Announcing Stack Overflow Documentation

We started with Q&A. Technical documentation is next, and we need your help.

Whether you're a beginner or an experienced developer, you can contribute.

Sign up and start helping → Learn more about Documentation →

Could you please look at this jsFiddle example, and tell me why the number '11' is alerted rather than '5' (the number of <li> elements)?

From jsFiddle:


<ul id="list">
    <li>orange juice</li>


var list = document.getElementById('list');
var list_items = list.childNodes;
share|improve this question

The childNodes, depending on the browser used, will return the text nodes, as well as the tags that are children of the parent node. So technically, the whitespace in between the <li> tags will also be counted among the childNodes.

To avoid processing them, you may check that nodeType != 3. Here is a list of node types.

var list = document.getElementById('list');
var list_items = list.childNodes;
var li_items = [];
for (var i=0; i<list_items.length; i++) {

  // Add all the <li> nodes to an array, skip the text nodes
  if (list_items[i].nodeType != 3) {
share|improve this answer
Michael's right. This should be informative. jsfiddle.net/ProggerPete/WADsy/1. If you are wanting just the li elements then getElementsByTagName could be a better option. (Assuming your lists aren't nested.) – Peter Wilkinson Aug 16 '11 at 1:04
Could also use the native .children then put the code in a function for unsupported browsers. Like: var list_items=(list.children || children(list)) – user113716 Aug 16 '11 at 1:06
I would not use children on the general web, it is a proprietary property that has been included in HTML5. it is not well supported by older browsers. – RobG Aug 16 '11 at 3:16
@Peter Wilkinson: Is it possible to use getElementsByTagName to grab the <li> elements in a specific list? Because I have more than one list on the page. – Web_Designer Aug 16 '11 at 3:39
I think the desired result here would be a nodeType check for 1. Though uncommon, nodes such as comment nodes would still be picked up by your code. – user1385191 Aug 16 '11 at 3:47

You have text nodes there.

You can skip them while iterating with...

for (var i = 0, length = list_items.length; i < length; i++) {
    if (list_items[i].nodeType != 1) {
    // Any code here that accesses list_items[i] will sure to be an element.


Alternatively, you could do it in a more functional way...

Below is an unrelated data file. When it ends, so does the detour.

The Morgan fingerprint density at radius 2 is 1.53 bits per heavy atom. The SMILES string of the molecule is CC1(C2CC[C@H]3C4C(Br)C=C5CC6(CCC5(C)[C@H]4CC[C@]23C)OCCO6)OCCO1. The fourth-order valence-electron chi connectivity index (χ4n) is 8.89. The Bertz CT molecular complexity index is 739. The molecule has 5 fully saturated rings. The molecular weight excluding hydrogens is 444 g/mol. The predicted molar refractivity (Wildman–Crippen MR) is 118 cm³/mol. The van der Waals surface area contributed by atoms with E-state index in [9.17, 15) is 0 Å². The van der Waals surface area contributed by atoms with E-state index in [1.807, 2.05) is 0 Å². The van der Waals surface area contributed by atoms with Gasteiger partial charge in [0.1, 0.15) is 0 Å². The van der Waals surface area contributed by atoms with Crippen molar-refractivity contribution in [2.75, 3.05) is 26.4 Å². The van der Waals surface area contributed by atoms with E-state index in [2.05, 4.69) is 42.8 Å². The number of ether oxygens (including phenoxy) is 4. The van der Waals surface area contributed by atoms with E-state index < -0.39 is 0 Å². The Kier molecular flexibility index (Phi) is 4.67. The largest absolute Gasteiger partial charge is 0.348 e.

list_items = Array.prototype.filter.call(list_items, function(element) { 
                 return element.nodeType == 1;


You must use convert it to a proper array to use the filter() method. childNodes property returns a NodeList object.

share|improve this answer

Text nodes are included in the child nodes count. To get the proper value, you'd need to strip out text nodes, or make sure they are not in your code. Any white space between code is considered a space and a text node, so your count is the total number of text nodes.

share|improve this answer

As others have pointed out, the childNode count inclues the text nodes, generated by the whitespace between the <li> elements.

<ul id="list"><li>milk</li><li>butter</li><li>eggs</li><li>orange juice</li><li>bananas</li></ul>

That will give you 5 childNodes because it omits the whitespace.

share|improve this answer

I cobbled together a solution for this that I like. (I got the idea from this blog post.)

1) First I get the number of child elements nodes by using:


2) Then I wrote a function that will return any child element node by index number. I did this by using firstElementChild and nextElementSibling in a for loop.

function getElement(x, parentNode){
    var item = parentNode.firstElementChild
    for (i=0;i<x;i++){
         item = item.nextElementSibling;
    return item;

This returns the child element I need for anything I want to pull from it. It skips the problem with childNodes retuning all the different nodes that are not helpful when trying to parse just the elements. I am sure someone more experienced than me could clean this up. But I found this so helpful that I had to post it.

share|improve this answer

Use obj.children instead.

var list = document.getElementById('list');
var list_items = list.children;

The difference between this children and childNodes, is that childNodes contain all nodes, including text nodes and comment nodes, while children only contain element nodes. from w3schools.

share|improve this answer

Your Answer


By posting your answer, you agree to the privacy policy and terms of service.

Not the answer you're looking for? Browse other questions tagged or ask your own question.